Margin Call

You remember Wall Street? Oliver Stone’s look at the world of finance, intended as a scathing depiction of man’s greed, but inadvertently turned into a banker’s fairy tale? Well, now meet its opposite number. Margin Call takes the formidable talents of Kevin Spacey, Jeremy Irons et al, and uses them to examine the problems inherent in the system. Whereas Wall Street hinged on the choices a young Charlie Sheen, J.C. Chandor’s opus reveals how, in the end, none of the characters have any choice at all.

So Peter Sullivan (Quinto) is a low-level risk analyst working for an unnamed New York financial firm. After a round of layoffs, his boss (Stanley Tucci) gets the boot, but leaves Peter with a flash drive full of something he was working on. Using his massive Vulcan brain to decipher it, we discover that there’s a massive financial crisis literally days away, which will almost certainly bankrupt the company. As this discovery goes further and further up the chain of command through Will (Bettany), Sam (Spacey), Jared (Simon Baker) and eventually to CEO John Tuld (Irons acting up a STORM), each is forced to confront the bizarre construct of co-operation and selfishness that that they inhabit. With only days, if not hours, before the rest of the market knows what they know, the decision is whether to sell everything and kick off the next great depression or…

And that’s really it. There is no or, not really. Throughout this film, we are again and again confronted with the reality that in the modern world, it is this “made up thing” of money that really calls the shots. Near the end, Eric Dale lays out his options: “I could stay home and they’d fight me on everything. The options, the benefits, my severance. Or I could come in and earn a hundred and seventy thousand dollars an hour sitting here. Not much of a choice.”

It’s a very good movie. Of course it is. Look at the cast list. It’s got at least a half-dozen heavyweights who’re able to make a good movie out of the lamest of lame-duck scripts, so with a gem like this they absolutely excel. The characterization is so well-executed that, despite playing the bankers that caused the very crisis their audience is currently living through, it’s very hard to come out of it with anything but sympathy for them. Their continual refrain of “the money was too good” sounds less like an excuse and more like a subtle question to the audience. In the same situation, wouldn’t you? And it’s a very rare viewer who’ll genuinely be able to say they wouldn’t.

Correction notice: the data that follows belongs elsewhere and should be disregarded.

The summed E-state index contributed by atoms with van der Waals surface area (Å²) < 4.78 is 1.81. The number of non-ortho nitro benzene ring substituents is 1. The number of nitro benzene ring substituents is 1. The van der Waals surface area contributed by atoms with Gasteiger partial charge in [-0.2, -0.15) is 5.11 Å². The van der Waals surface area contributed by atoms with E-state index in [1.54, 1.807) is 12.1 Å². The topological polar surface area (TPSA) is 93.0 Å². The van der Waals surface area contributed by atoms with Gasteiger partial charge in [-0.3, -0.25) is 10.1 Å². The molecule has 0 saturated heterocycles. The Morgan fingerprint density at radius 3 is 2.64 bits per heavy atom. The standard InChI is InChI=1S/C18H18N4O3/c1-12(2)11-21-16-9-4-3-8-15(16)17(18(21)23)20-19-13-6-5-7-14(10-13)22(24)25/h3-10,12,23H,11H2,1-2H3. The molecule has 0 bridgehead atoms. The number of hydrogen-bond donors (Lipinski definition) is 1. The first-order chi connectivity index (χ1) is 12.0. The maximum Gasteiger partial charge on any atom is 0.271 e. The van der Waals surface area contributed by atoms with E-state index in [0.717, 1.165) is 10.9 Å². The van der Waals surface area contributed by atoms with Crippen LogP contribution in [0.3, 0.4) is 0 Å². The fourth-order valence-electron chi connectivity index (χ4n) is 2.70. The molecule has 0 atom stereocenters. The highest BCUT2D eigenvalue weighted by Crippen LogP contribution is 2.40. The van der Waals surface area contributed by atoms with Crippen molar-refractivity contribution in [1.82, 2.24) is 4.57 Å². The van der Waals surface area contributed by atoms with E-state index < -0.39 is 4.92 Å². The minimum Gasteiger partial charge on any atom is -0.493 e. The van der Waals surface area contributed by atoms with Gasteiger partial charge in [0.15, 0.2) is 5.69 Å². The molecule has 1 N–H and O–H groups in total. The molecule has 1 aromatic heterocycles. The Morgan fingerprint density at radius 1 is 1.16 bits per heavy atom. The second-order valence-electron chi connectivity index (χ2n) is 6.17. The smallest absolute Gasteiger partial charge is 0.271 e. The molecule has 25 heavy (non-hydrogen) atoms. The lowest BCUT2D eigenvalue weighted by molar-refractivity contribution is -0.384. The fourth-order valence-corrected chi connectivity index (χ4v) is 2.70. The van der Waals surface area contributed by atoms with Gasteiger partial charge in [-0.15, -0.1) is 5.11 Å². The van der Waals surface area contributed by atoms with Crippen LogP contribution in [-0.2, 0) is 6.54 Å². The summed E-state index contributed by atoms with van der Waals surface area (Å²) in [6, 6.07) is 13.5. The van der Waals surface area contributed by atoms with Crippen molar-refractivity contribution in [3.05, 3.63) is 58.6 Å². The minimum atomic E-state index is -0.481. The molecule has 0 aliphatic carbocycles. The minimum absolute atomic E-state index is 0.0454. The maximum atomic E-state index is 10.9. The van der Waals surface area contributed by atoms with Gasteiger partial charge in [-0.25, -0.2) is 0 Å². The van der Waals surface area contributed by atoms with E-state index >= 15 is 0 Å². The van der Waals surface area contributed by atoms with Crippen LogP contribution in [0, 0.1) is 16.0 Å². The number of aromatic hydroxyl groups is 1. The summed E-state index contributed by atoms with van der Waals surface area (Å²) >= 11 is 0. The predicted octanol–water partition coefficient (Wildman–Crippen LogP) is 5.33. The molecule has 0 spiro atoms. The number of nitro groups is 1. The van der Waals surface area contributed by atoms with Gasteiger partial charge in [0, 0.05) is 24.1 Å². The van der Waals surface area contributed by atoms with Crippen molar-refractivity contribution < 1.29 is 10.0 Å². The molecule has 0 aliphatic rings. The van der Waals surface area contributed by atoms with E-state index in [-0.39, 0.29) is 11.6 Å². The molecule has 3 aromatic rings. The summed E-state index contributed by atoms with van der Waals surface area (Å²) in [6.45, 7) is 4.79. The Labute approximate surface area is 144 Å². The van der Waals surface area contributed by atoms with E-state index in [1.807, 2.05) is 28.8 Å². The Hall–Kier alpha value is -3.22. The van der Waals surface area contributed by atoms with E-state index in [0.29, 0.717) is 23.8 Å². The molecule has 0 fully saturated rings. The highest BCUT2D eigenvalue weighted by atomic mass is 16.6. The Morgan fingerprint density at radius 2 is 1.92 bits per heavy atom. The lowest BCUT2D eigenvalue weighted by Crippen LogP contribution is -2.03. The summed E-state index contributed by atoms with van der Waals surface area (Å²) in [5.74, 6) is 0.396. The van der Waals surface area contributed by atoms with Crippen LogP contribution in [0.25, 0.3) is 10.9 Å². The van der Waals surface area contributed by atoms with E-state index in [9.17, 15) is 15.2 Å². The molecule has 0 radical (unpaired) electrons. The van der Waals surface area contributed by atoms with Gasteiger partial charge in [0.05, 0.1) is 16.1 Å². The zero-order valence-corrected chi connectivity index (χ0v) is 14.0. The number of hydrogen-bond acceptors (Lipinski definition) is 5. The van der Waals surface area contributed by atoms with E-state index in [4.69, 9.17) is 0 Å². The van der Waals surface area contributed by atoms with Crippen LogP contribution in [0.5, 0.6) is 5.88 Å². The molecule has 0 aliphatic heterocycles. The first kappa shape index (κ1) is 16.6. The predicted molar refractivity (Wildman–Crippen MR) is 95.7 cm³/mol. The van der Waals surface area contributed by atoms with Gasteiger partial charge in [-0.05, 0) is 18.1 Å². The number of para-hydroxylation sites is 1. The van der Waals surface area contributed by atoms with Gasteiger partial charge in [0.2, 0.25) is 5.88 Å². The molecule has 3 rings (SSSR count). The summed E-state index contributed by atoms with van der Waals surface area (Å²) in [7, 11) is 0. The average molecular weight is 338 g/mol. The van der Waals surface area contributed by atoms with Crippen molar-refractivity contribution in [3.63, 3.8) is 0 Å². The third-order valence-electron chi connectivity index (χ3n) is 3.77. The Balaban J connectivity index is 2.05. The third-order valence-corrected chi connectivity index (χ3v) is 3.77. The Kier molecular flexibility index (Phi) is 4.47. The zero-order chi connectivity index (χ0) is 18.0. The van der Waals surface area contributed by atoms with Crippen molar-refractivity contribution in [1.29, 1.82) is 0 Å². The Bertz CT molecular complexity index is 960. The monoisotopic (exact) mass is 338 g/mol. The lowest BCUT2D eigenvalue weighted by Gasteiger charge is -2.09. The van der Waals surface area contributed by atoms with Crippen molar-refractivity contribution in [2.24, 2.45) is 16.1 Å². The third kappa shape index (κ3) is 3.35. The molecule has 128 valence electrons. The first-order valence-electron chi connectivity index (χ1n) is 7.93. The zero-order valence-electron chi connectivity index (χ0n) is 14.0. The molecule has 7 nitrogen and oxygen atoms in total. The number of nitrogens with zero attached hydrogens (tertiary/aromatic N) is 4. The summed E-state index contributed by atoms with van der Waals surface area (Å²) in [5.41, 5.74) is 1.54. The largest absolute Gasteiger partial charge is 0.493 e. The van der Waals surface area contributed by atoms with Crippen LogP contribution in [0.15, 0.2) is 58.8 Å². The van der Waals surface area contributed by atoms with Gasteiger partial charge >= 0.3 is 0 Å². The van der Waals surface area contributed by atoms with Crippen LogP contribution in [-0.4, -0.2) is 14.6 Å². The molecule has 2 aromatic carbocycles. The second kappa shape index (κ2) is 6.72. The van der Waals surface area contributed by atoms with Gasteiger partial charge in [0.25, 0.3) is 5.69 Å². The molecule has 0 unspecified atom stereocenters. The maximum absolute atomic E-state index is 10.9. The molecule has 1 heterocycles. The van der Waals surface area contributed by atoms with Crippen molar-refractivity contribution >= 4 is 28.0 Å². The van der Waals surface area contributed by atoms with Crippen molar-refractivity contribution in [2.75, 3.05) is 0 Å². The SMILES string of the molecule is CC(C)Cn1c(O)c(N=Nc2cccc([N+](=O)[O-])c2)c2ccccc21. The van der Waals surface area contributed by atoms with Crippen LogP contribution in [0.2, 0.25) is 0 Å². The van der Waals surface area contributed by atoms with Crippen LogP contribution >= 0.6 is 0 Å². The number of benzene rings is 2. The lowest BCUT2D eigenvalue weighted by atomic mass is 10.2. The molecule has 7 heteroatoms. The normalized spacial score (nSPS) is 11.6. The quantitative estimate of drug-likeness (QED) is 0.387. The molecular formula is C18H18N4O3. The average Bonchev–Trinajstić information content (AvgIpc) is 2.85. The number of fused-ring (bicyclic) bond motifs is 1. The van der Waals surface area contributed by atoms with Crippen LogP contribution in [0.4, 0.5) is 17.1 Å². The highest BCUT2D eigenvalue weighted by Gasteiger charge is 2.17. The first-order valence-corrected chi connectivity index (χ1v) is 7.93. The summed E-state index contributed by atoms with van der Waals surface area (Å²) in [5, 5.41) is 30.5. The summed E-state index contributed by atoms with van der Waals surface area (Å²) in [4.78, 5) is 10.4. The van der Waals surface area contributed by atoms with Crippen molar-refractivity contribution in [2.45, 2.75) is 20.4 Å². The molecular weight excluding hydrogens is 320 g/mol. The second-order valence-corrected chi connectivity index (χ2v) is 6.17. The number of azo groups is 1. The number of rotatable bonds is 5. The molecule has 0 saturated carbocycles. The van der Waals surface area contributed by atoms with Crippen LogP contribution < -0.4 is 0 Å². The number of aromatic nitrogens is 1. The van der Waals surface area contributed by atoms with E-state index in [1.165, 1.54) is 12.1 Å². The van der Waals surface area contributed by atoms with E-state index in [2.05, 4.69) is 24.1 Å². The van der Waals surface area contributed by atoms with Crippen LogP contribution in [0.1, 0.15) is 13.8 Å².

It’s not a perfect film by any means. The script can occasionally be heavy-handed in its message (was it really necessary to make Quinto a rocket scientist?) and I really don’t know what’s going on with Paul Bettany’s accent. It’s either the worst American accent I’ve ever heard, or a really good Brit-who’s-lived-in-America-too-long accent, but either way it’s distracting and leads to some lost lines. Also, for a film that so wonderfully exposes the flaws in our economic system, there’s an uncomfortable amount of product placement. Don’t think we didn’t notice when you focused the camera on that Snapple bottle for a long, lingering second.

Overall, this film works so well because it sits back and lets some absolutely stellar actors bring the humanity out of the people trapped in symbiosis with a cold, unfeeling system. When Spacey tells his employees that “in the bigger picture” they’ve “done great things, important things”, it makes us as sick to hear as it makes him to say, because we’ve seen that the only thing they’ve done is make money. It’s the only thing they can do. “At least if I’d spent my life digging”, says Spacey, “there’d be some holes in the ground to show for it.” It’s a strong message, presented in a film that’s should definitely be watched.

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